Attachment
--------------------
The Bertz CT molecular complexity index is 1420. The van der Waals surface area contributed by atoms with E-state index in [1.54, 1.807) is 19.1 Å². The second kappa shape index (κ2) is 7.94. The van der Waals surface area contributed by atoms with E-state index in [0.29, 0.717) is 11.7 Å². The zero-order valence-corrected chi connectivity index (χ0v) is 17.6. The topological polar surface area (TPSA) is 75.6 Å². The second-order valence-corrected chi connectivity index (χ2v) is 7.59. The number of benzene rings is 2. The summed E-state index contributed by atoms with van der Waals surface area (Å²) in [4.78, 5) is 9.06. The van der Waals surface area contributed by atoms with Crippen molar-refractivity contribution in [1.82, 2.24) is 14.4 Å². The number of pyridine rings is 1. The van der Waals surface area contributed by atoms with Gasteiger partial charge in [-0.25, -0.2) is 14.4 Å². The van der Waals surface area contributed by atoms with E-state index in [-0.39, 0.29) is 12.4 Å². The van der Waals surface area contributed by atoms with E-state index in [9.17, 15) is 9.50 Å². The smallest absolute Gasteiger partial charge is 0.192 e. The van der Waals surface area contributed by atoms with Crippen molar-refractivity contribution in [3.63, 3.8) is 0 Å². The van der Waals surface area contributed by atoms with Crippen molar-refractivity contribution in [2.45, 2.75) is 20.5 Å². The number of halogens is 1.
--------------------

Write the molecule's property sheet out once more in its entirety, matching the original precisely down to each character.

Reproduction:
The Bertz CT molecular complexity index is 1420. The van der Waals surface area contributed by atoms with E-state index in [1.54, 1.807) is 19.1 Å². The second kappa shape index (κ2) is 7.94. The van der Waals surface area contributed by atoms with E-state index in [0.29, 0.717) is 11.7 Å². The zero-order valence-corrected chi connectivity index (χ0v) is 17.6. The topological polar surface area (TPSA) is 75.6 Å². The second-order valence-corrected chi connectivity index (χ2v) is 7.59. The number of benzene rings is 2. The summed E-state index contributed by atoms with van der Waals surface area (Å²) in [4.78, 5) is 9.06. The van der Waals surface area contributed by atoms with Crippen molar-refractivity contribution in [1.82, 2.24) is 14.4 Å². The number of pyridine rings is 1. The van der Waals surface area contributed by atoms with Gasteiger partial charge in [-0.25, -0.2) is 14.4 Å². The van der Waals surface area contributed by atoms with E-state index in [-0.39, 0.29) is 12.4 Å². The van der Waals surface area contributed by atoms with E-state index in [9.17, 15) is 9.50 Å². The smallest absolute Gasteiger partial charge is 0.192 e. The van der Waals surface area contributed by atoms with Crippen molar-refractivity contribution in [3.63, 3.8) is 0 Å². The van der Waals surface area contributed by atoms with Crippen molar-refractivity contribution in [2.45, 2.75) is 20.5 Å². The number of halogens is 1.